Wis. Stat. § 973.015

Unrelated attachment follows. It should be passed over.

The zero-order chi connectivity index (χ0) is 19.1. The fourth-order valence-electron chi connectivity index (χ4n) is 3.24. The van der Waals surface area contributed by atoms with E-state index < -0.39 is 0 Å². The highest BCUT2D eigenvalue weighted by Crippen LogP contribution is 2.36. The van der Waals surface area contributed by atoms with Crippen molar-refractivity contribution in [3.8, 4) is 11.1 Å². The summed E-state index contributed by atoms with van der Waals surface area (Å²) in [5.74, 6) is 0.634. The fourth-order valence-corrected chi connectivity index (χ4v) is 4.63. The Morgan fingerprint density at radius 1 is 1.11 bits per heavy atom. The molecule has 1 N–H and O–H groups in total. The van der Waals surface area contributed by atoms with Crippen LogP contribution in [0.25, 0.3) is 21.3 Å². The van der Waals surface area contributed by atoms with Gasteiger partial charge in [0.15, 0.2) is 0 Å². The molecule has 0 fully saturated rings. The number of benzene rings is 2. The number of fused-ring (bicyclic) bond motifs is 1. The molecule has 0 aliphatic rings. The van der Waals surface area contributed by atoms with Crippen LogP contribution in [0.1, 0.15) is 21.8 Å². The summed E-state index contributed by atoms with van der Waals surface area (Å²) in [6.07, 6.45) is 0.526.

An expunged conviction is not admissible to attack a witness's credibility. State v. Anderson, 160 Wis. 2d 435, 466 N.W.2d 681 (Ct. App. 1991). This section does not require law enforcement agencies or prosecutors to destroy records relating to an expunged conviction, nor does it prohibit courts from considering the facts underlying an expunged conviction in sentencing in another case. State v. Leitner, 2002 WI 77, 253 Wis. 2d 449, 646 N.W.2d 341, 00-1718. See also State v. Braunschweig, 2018 WI 113, 384 Wis. 2d 742, 921 N.W.2d 199, 17-1261. A reasonable reading of this section is that the legislature included the words "at the time of sentencing" in sub. (1m) (a) 2. to limit the point in time at which the circuit court is to make a decision about expunction, and that the phrase "at the time of sentencing" means at the proceeding at which the circuit court announces the sanction. State v. Matasek, 2014 WI 27, 353 Wis. 2d 601, 846 N.W.2d 811, 12-1582. The only requirements sub. (2) [now sub. (1m) (b)] places on an individual defendant to successfully complete probation are that: 1) he or she has not been convicted of a subsequent offense; 2) his or her probation has not been revoked; and 3) he or she has satisfied all the conditions of probation. If a probationer satisfies these 3 criteria, he has earned expungement and is automatically entitled to expungement of the underlying charge. State v. Hemp, 2014 WI 129, 359 Wis. 2d 320, 856 N.W.2d 811, 13-1163. This section places no burden upon a person who successfully completes probation to petition the circuit court within a certain period of time in order to effectuate the expungement. The detaining or probationary authority must forward the certificate of discharge to the court of record upon the individual defendant's successful completion of his or her sentence and at that point the process of expungement is self-executing. State v. Hemp, 2014 WI 129, 359 Wis. 2d 320, 856 N.W.2d 811, 13-1163. Nothing in this section grants the circuit court the authority to revisit an expungement decision. State v. Hemp, 2014 WI 129, 359 Wis. 2d 320, 856 N.W.2d 811, 13-1163. This section does not apply to civil forfeiture violations. The language of sub. (1) (a) [now sub. (1m) (a) 1.] indicates that law violations for which expunction is available relate to laws that include some "period of imprisonment." Thus, where there is no period of imprisonment associated with a law, that law is not one to which this section applies. Kenosha County v. Frett, 2014 WI App 127, 359 Wis. 2d 246, 858 N.W.2d 397, 14-0006. The sentencing court did not erroneously exercise its discretion when it considered the fact that the defendant had previously successfully completed supervision in a case in which the record of conviction had been expunged. Leitner allows consideration of all facts underlying an expunged record of conviction, not just the facts underlying the crime itself provided those facts are not obtained from expunged court records. It does not require interrelated facts between the crime underlying a prior expunged record of conviction and the facts underlying a current criminal conviction. Because the references to the defendant's expunged record of conviction in the PSI and at sentencing were obtained from sources other than expunged court records, they were permitted under Leitner. State v. Allen, 2017 WI 7, 373 Wis. 2d 98, 890 N.W.2d 245, 14-2840. In assessing whether to grant expungement, the sentencing court should set forth in the record the facts it considered and the rationale underlying its decision for deciding whether to grant or deny expungement. In exercising discretion, the sentencing court must do something more than simply state whether a defendant will benefit from expungement and that society will or will not be harmed. State v. Helmbrecht, 2017 WI App 5, 373 Wis. 2d 203, 891 N.W.2d 412, 15-2300. "At the time of sentencing" in sub. (1m) (a) 1. means only at the time when sentence is imposed and does not also encompass post-sentencing motions for sentence modification. State v. Arberry, 2018 WI 7, 379 Wis. 2d 254, 905 N.W.2d 832, 16-0866. The relief of vacating and setting a judgment aside under s. 974.06(3) (d) is designed to address defects with respect to a conviction or sentence, not to provide a second chance or a fresh start as is intended by this section, the expunction statute. Vacatur invalidates the conviction itself, whereas expunction merely deletes the evidence of the underlying conviction from court records. Expunction does not invalidate a conviction. State v. Braunschweig, 2018 WI 113, 384 Wis. 2d 742, 921 N.W.2d 199, 17-1261. "Expunge" under this section means to strike or obliterate from the record all references to the defendant's name and identity. 67 Atty. Gen. 301. Circuit courts do not possess inherent powers to expunge or destroy conviction records. 70 Atty. Gen. 115.